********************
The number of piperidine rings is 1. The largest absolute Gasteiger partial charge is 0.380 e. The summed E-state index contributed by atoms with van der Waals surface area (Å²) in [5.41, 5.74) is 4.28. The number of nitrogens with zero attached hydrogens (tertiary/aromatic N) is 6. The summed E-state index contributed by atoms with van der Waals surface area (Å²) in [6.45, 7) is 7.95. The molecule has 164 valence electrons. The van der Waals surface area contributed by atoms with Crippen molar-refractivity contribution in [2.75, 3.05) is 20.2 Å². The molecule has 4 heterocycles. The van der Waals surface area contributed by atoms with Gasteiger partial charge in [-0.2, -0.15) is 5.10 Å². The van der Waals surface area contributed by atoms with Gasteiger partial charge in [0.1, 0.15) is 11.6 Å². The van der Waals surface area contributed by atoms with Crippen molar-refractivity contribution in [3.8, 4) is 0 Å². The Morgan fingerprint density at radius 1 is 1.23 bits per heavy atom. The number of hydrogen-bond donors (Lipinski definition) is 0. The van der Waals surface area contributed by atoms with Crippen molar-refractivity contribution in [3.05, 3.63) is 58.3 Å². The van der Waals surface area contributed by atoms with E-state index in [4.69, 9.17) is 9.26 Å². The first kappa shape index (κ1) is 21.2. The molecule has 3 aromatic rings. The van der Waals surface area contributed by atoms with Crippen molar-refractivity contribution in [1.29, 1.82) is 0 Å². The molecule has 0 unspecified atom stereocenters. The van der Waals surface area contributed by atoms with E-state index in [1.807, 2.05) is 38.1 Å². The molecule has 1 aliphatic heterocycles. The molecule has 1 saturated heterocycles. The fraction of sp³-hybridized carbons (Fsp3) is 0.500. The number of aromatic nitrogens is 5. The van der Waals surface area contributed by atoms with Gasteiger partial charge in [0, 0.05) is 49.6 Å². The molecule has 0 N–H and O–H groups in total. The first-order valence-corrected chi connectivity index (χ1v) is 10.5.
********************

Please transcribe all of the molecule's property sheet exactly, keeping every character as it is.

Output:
The number of piperidine rings is 1. The largest absolute Gasteiger partial charge is 0.380 e. The summed E-state index contributed by atoms with van der Waals surface area (Å²) in [5.41, 5.74) is 4.28. The number of nitrogens with zero attached hydrogens (tertiary/aromatic N) is 6. The summed E-state index contributed by atoms with van der Waals surface area (Å²) in [6.45, 7) is 7.95. The molecule has 164 valence electrons. The van der Waals surface area contributed by atoms with Crippen molar-refractivity contribution in [2.75, 3.05) is 20.2 Å². The molecule has 4 heterocycles. The van der Waals surface area contributed by atoms with Gasteiger partial charge in [-0.2, -0.15) is 5.10 Å². The van der Waals surface area contributed by atoms with Gasteiger partial charge in [0.1, 0.15) is 11.6 Å². The van der Waals surface area contributed by atoms with Crippen molar-refractivity contribution in [3.8, 4) is 0 Å². The Morgan fingerprint density at radius 1 is 1.23 bits per heavy atom. The number of hydrogen-bond donors (Lipinski definition) is 0. The van der Waals surface area contributed by atoms with Crippen molar-refractivity contribution in [3.05, 3.63) is 58.3 Å². The van der Waals surface area contributed by atoms with E-state index in [4.69, 9.17) is 9.26 Å². The first kappa shape index (κ1) is 21.2. The molecule has 3 aromatic rings. The van der Waals surface area contributed by atoms with Crippen molar-refractivity contribution in [1.29, 1.82) is 0 Å². The molecule has 0 unspecified atom stereocenters. The van der Waals surface area contributed by atoms with E-state index in [1.807, 2.05) is 38.1 Å². The molecule has 1 aliphatic heterocycles. The molecule has 1 saturated heterocycles. The fraction of sp³-hybridized carbons (Fsp3) is 0.500. The number of aromatic nitrogens is 5. The van der Waals surface area contributed by atoms with Gasteiger partial charge in [0, 0.05) is 49.6 Å². The molecule has 0 N–H and O–H groups in total. The first-order valence-corrected chi connectivity index (χ1v) is 10.5.